I'm short on time tonight and my fuse is short (exhausted and irritated that trying to install patches for Windows broke my Canon software) so this post will be as quick as I can make it. Google's secret weapon is often argued about as their search engine or their people or some project they have under wraps, but not often is it claimed to be their data centers, which they're building another one of. They're big construction efforts and they create new jobs, and Google would be nothing without them. When it comes to Apple though, I see their secret weapons as their fanbase. I don't know of many fanbases that are as loyal, forgiving, and evangelical as Mac geeks (unless you count religions). Did they take things too far when they closed up their kernel? Do people really need the raw source code? Apparently, some people do, and those are almost the people who matter most. I can see that writer's concern and the principle that he's so upset about, but I think that there will still come a day when Apple becomes so concerned about security and/or piracy that they end up closing up the Mac OS X kernel. Even then, I think the fans will stick around, because they know it'll be better than just plain Linux (you know it's true). I think it'll definitely happen when Steve Jobs leaves Apple though, because I doubt his successor would care as much about keeping it open. I think they should keep appeasing their loving fans though, or they may see bad things happen. They need to bank on word of mouth support if they ever hope to topple Windows.
Back to Google real quick though, they've apparently released the beta for Picasa Web Albums, which would allow you to easily upload pictures from Picasa and publish them online in photo galleries. You can see initial impressions here, and you can count on more extensive looks in the near future. I'll stick with Zoto myself. Did you know that you can break Notepad by just telling it that it can break? I've managed to play around a little more with it and get it to unbreak, but it's just a fun anomaly I thought that the geek living inside some of you would like to learn more about. I didn't think about why it would happen at first myself either, so don't feel stupid if you're a techie and you didn't either. Since LCD flat panels' inception, CRT has always retained better picture since they don't have a lamp that's constantly on. However, eCinema believes that the contrast ratio on their LCDs supercedes this boundary. I wouldn't be surprised because I don't doubt it's possibility, but I'm sure that it'll cost you a pretty penny for now. Lastly, if you've never heard of Rockbox for your mp3 player, then be sure to read up on it here. It's a quick read and quite worthwhile, trust me.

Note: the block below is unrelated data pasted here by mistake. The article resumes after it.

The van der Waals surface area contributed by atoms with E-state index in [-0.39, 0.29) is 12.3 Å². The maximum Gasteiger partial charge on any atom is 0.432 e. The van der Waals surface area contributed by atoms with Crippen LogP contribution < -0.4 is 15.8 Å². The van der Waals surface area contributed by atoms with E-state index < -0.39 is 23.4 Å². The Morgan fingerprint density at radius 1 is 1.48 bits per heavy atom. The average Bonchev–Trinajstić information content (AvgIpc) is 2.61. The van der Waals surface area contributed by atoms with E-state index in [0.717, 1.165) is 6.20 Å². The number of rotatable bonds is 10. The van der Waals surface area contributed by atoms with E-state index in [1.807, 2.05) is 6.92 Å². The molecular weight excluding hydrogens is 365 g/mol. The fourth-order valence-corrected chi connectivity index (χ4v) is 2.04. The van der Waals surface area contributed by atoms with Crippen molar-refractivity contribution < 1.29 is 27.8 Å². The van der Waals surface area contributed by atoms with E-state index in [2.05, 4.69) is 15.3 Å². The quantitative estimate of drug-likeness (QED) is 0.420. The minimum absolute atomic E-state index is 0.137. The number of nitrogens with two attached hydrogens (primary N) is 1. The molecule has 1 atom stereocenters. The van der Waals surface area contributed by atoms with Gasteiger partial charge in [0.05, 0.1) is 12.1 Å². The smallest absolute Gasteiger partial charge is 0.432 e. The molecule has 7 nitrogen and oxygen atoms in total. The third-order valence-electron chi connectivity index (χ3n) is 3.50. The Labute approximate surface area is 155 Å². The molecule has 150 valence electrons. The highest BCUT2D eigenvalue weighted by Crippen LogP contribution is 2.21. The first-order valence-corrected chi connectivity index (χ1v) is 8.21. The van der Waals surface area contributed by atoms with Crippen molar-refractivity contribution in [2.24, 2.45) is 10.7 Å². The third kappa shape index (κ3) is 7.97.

That's one of a few new posters for Click, and shamefully, I think it's rather clever. But hey, whatever sells the movie as a decent comedy. All the other stuff today is also multimedia. We have 11 clips from Superman Returns that are probably meant to bring you back around from those lukewarm reviews claiming that the movie is good but not great. I'll probably still go for it my opening weekend. Yahoo Movies has the teaser trailer for Jackass: Number Two, and it looks like it'll be just as offensive and hilarious as before. Still, I have no idea how these guys go to sleep at night after doing some of this stuff. The other trailer we have is for The Night Listener, which has a great cast (Robin Williams, Toni Collette, Sandra Oh) and sounds interesting. However, I haven't seen the trailer yet because it's taking forever to load on my horrendous Internet connection.
Now for a Wednesday Mind Hump:
Tell me what the U.S. flag means to you. If you're not from the USA, tell us what your own national flag means to you.
I am from the USA (though my parents hail from India), and the flag to me means a lot to me. It means all those corny things we don't talk about out load for fear of sounding so corny: freedom, democracy, and unity. We may have our hard times and our questionable leadership, but that flag remains a symbol of how far we have come since 1776. The Indian flag doesn't really mean anything to me, other than representing India. I don't even know the Indian national anthem though (it's in Hindi, "Jana Gana Mana").
Security Now 625: Security Politics
5 hours ago